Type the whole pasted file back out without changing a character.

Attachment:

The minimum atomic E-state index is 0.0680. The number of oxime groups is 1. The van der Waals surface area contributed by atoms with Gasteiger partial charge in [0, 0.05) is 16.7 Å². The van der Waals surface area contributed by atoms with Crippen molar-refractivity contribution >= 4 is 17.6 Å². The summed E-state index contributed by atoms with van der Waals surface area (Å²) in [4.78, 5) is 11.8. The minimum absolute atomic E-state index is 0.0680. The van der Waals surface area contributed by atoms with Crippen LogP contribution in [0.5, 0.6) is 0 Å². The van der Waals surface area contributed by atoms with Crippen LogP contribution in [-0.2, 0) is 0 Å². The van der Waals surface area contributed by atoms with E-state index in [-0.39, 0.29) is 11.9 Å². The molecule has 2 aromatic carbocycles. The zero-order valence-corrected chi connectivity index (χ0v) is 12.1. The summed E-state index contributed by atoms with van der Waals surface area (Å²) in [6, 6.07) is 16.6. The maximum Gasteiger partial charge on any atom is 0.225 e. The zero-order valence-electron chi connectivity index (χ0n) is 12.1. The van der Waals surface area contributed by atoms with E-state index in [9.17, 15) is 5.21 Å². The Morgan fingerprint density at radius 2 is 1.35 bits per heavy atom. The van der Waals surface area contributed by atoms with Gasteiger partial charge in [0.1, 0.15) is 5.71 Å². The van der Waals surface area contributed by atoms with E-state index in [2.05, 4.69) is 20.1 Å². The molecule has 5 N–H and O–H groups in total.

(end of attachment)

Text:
The minimum atomic E-state index is 0.0680. The number of oxime groups is 1. The van der Waals surface area contributed by atoms with Gasteiger partial charge in [0, 0.05) is 16.7 Å². The van der Waals surface area contributed by atoms with Crippen molar-refractivity contribution >= 4 is 17.6 Å². The summed E-state index contributed by atoms with van der Waals surface area (Å²) in [4.78, 5) is 11.8. The minimum absolute atomic E-state index is 0.0680. The van der Waals surface area contributed by atoms with Crippen LogP contribution in [0.5, 0.6) is 0 Å². The van der Waals surface area contributed by atoms with Crippen LogP contribution in [-0.2, 0) is 0 Å². The van der Waals surface area contributed by atoms with E-state index in [-0.39, 0.29) is 11.9 Å². The molecule has 2 aromatic carbocycles. The zero-order valence-corrected chi connectivity index (χ0v) is 12.1. The summed E-state index contributed by atoms with van der Waals surface area (Å²) in [6, 6.07) is 16.6. The maximum Gasteiger partial charge on any atom is 0.225 e. The zero-order valence-electron chi connectivity index (χ0n) is 12.1. The van der Waals surface area contributed by atoms with E-state index in [9.17, 15) is 5.21 Å². The Morgan fingerprint density at radius 2 is 1.35 bits per heavy atom. The van der Waals surface area contributed by atoms with Gasteiger partial charge in [0.1, 0.15) is 5.71 Å². The van der Waals surface area contributed by atoms with E-state index in [2.05, 4.69) is 20.1 Å². The molecule has 5 N–H and O–H groups in total.